The mother-of-two also claimed the abusive treatment has also been extended to her children, forcing them to have move schools three times (pictured, Nayno and Donna Ameera)
What is post-traumatic stress disorder (PTSD)?
Post-traumatic stress disorder (PTSD) is an anxiety disorder caused by very stressful, frightening or distressing events.
People with PTSD often suffer nightmares and flashbacks to the traumatic event and can experience insomnia and an inability to concentrate.
Symptoms are often severe enough to have a serious impact on the person’s day-to-day life, and can emerge straight after the traumatic event or years later.
PTSD is thought to affect about one in every three people who have a traumatic experience, and was first documented in the First World War in soldiers with shell shock.
People who are worried they have PTSD should visit their GP, who could recommend a course of psychotherapy or anti-depressants, the NHS say.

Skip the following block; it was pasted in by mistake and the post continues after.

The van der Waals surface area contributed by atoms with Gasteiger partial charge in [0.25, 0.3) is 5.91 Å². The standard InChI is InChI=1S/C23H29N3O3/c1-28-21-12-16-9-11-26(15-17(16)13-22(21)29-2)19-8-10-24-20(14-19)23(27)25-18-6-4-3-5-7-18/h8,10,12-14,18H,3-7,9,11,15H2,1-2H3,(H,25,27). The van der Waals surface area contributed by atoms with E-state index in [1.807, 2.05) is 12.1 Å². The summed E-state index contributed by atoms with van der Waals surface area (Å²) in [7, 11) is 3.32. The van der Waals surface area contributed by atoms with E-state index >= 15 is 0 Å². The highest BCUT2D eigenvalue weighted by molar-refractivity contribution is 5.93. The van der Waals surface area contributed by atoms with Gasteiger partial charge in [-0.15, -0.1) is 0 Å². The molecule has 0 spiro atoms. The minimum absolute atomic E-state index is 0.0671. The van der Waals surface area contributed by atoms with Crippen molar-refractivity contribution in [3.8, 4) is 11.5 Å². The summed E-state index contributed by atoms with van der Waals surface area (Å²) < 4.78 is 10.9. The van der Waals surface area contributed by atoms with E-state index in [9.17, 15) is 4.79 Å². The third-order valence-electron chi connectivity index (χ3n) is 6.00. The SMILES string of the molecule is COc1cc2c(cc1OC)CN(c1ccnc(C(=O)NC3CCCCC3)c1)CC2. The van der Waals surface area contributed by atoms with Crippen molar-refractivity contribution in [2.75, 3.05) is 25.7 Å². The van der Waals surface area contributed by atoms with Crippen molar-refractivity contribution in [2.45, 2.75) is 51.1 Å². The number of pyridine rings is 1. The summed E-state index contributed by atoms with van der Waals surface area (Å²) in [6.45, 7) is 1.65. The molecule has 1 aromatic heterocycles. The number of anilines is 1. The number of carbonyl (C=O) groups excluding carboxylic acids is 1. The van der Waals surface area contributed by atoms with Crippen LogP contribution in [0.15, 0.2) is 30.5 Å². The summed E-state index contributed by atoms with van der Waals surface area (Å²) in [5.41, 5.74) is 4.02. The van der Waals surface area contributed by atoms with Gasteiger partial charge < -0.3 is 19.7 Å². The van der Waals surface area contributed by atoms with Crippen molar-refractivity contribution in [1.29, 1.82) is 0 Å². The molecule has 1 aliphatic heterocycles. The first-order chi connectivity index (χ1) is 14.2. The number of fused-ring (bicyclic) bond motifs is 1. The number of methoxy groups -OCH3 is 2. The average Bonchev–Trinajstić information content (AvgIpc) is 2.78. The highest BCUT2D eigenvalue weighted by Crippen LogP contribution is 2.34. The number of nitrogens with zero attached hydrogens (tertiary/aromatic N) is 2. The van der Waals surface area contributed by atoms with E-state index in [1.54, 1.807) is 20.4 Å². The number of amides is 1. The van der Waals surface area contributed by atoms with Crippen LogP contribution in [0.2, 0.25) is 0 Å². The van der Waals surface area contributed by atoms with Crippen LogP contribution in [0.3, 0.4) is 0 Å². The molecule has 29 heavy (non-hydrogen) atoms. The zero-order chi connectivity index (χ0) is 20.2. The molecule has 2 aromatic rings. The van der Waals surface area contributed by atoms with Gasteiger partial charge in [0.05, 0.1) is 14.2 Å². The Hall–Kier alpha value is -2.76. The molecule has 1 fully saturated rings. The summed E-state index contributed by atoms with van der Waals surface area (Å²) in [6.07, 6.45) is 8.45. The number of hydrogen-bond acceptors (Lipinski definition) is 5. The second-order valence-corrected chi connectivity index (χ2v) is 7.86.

Combat Stress operate a 24-hour helpline for veterans, which can be reached on 0800 138 1619.
She said: ‘I was working at a very large wedding venue near Nantwich and colleagues would go to my manager saying I was a gypsy and I was not to be trusted because “gypsies are thieves”.
‘I had to leave after feeling extremely unwelcome.’
The mother-of-two added: ‘My children have had to leave three schools as a result of racist bullying, one headteacher even did a social services evaluation without my knowledge which was very distressing.
‘Another situation where an ambulance had to be called, the school staff were more interested in telling paramedics that my family were ‘travellers’ rather than helping.’
Complaints to Cheshire East Council fell on deaf ears when it was suggested the school might benefit from some cultural compliance training.
Yet, there are huge amounts of people working in these sectors from the Gypsy Romany Traveller community.
They are forced to do so anonymously for fear of discrimination.
Charmaine said: ‘We are one of the few communities where it seems acceptable to still be racist towards, despite being an indigenous people to this country.’